The researchers found the likelihood to develop type-1 diabetes increased by 57% in children who had a confirmed COVID-19 infection, compared to those who did not have the infection.
New oral medication from Pfizer seems to stack up well next to Ozempic for weight loss. New study looked at people with type 2 found danuglipron when given twice a day, lowered blood sugar in patients at all doses and reduced body weight at the highest dose after 16 weeks.

The weight loss with danuglipron is of a similar magnitude to that observed in the mid-stage data for Novo Nordisk’s semaglutide, known as Ozempic when used for diabetes and Wegovy for obesity.
The treatments, including Pfizer’s danuglipron, belong to a class of drugs that mimic the gut hormone glucagon-like peptide-1 (GLP-1), which works by suppressing appetite and were initially developed to treat type 2 diabetes.
Pfizer is also testing another oral diabetes drug, lotiglipron, which is given once daily and has said it plans to initiate late-stage development of only one of the two candidates.
The company believes an oral therapy could appeal to patients who want to avoid injections.

Artificial intelligence (AI) algorithms used to screen for and predict type 2 diabetes may be racially biased, which could perpetuate health disparities, according to a study published last week in PLOS Global Public Health.

Risk prediction models for type 2 diabetes have shown promise in bolstering early detection and clinical decision-making, but the researchers pointed out that these models can bias the decision-making process if risk is miscalibrated across patient populations.

The research team found that the Framingham Offspring Risk Score underestimated type 2 diabetes risk for non-Hispanic Black patients, but overestimated risk for their white counterparts.

The ARIC Model and PRT overestimated risk for both groups, but to a greater extent for white patients.

Research like this highlights that while data analytics and AI approaches may help find gaps in chronic disease management and care, racial disparities are still a major obstacle to achieving health equity for diabetes patients.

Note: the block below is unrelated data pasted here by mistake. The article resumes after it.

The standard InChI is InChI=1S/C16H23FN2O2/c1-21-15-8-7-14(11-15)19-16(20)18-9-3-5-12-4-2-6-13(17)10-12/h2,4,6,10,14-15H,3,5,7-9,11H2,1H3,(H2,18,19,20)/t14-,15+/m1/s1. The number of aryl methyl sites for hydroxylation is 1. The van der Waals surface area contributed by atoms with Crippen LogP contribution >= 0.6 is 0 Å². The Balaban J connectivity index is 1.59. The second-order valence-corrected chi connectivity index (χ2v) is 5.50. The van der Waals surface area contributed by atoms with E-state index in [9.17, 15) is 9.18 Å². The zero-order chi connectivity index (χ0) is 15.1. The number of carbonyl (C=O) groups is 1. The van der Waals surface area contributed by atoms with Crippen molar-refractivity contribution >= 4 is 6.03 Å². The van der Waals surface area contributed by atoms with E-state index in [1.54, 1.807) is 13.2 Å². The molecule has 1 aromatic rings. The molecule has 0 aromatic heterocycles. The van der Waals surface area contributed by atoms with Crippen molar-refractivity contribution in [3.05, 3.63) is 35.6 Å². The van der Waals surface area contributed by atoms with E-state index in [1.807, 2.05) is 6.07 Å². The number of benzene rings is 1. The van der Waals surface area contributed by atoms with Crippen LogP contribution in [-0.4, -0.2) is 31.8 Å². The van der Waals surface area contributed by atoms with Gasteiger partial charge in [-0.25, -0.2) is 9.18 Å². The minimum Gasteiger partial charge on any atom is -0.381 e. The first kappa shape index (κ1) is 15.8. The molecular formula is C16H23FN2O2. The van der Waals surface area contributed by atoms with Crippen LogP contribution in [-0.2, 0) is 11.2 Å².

A 2021 study of city-level data revealed significant disparities in diabetes mortality rates across the United States.

The analysis sourced data from the 30 largest cities in the US and demonstrated that mortality rates were higher for Black individuals than for white individuals. Disparities were also found to be up to four times larger in some cities compared to others, with Washington, DC experiencing the highest rates of diabetes mortality inequities.
1 in 3 adults with Type 2 diabetes may have undetected cardiovascular disease. Elevated levels
However, mildly elevated concentrations of of two protein biomarkers that indicate heart damage may be an early warning sign of changes in the structure and function of the heart, which may increase the risk for future heart failure, coronary heart disease or death.

Researchers analyzed health information and blood samples for more than 10,300 adults collected as part of the U.S. National Health and Nutrition Examination Survey from 1999 to 2004. Study participants had reported no history of cardiovascular disease when they enrolled in the study.
One-third (33.4%) of adults with Type 2 diabetes had signs of undetected cardiovascular disease, as indicated by elevated levels of the two protein markers, compared to only 16.1% of those without diabetes.
MTV Documentary Films has acquired worldwide rights to Pay or Die, a film about Americans living with diabetes who face a cruel choice: pay the “extortionate” cost of insulin charged by pharmaceutical companies or risk death.